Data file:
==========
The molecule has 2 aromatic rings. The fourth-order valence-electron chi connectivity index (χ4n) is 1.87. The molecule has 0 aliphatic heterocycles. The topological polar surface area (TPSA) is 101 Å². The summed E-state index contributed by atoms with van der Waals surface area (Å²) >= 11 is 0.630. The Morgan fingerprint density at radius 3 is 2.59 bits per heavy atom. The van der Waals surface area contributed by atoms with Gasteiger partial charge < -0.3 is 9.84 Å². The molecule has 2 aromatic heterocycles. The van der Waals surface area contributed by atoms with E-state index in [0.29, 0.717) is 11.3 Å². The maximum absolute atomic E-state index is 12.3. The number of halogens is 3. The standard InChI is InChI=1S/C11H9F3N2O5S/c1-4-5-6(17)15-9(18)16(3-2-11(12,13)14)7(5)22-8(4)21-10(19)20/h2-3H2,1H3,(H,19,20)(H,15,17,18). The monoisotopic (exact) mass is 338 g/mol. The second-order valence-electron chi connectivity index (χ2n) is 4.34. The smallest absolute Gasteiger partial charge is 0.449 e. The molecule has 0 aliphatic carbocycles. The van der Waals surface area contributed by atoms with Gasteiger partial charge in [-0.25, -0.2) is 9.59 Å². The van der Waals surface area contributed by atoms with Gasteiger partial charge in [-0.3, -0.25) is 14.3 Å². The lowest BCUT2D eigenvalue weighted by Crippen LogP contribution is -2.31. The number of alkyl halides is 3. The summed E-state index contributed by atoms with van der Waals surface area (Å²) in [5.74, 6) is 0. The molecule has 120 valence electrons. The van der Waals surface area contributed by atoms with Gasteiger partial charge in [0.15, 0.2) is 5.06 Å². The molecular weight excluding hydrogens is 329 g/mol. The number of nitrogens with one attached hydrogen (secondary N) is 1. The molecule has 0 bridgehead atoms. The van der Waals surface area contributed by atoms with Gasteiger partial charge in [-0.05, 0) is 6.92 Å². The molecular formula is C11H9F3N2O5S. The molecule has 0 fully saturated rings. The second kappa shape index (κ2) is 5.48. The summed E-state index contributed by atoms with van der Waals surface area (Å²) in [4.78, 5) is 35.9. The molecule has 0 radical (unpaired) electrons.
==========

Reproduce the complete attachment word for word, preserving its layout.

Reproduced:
The molecule has 2 aromatic rings. The fourth-order valence-electron chi connectivity index (χ4n) is 1.87. The molecule has 0 aliphatic heterocycles. The topological polar surface area (TPSA) is 101 Å². The summed E-state index contributed by atoms with van der Waals surface area (Å²) >= 11 is 0.630. The Morgan fingerprint density at radius 3 is 2.59 bits per heavy atom. The van der Waals surface area contributed by atoms with Gasteiger partial charge < -0.3 is 9.84 Å². The molecule has 2 aromatic heterocycles. The van der Waals surface area contributed by atoms with E-state index in [0.29, 0.717) is 11.3 Å². The maximum absolute atomic E-state index is 12.3. The number of halogens is 3. The standard InChI is InChI=1S/C11H9F3N2O5S/c1-4-5-6(17)15-9(18)16(3-2-11(12,13)14)7(5)22-8(4)21-10(19)20/h2-3H2,1H3,(H,19,20)(H,15,17,18). The monoisotopic (exact) mass is 338 g/mol. The second-order valence-electron chi connectivity index (χ2n) is 4.34. The smallest absolute Gasteiger partial charge is 0.449 e. The molecule has 0 aliphatic carbocycles. The van der Waals surface area contributed by atoms with Gasteiger partial charge in [-0.25, -0.2) is 9.59 Å². The van der Waals surface area contributed by atoms with Gasteiger partial charge in [-0.3, -0.25) is 14.3 Å². The lowest BCUT2D eigenvalue weighted by Crippen LogP contribution is -2.31. The number of alkyl halides is 3. The summed E-state index contributed by atoms with van der Waals surface area (Å²) in [5.74, 6) is 0. The molecule has 120 valence electrons. The van der Waals surface area contributed by atoms with Gasteiger partial charge in [0.15, 0.2) is 5.06 Å². The molecular weight excluding hydrogens is 329 g/mol. The number of nitrogens with one attached hydrogen (secondary N) is 1. The molecule has 0 bridgehead atoms. The van der Waals surface area contributed by atoms with Gasteiger partial charge in [-0.05, 0) is 6.92 Å². The molecular formula is C11H9F3N2O5S. The molecule has 0 fully saturated rings. The second kappa shape index (κ2) is 5.48. The summed E-state index contributed by atoms with van der Waals surface area (Å²) in [4.78, 5) is 35.9. The molecule has 0 radical (unpaired) electrons.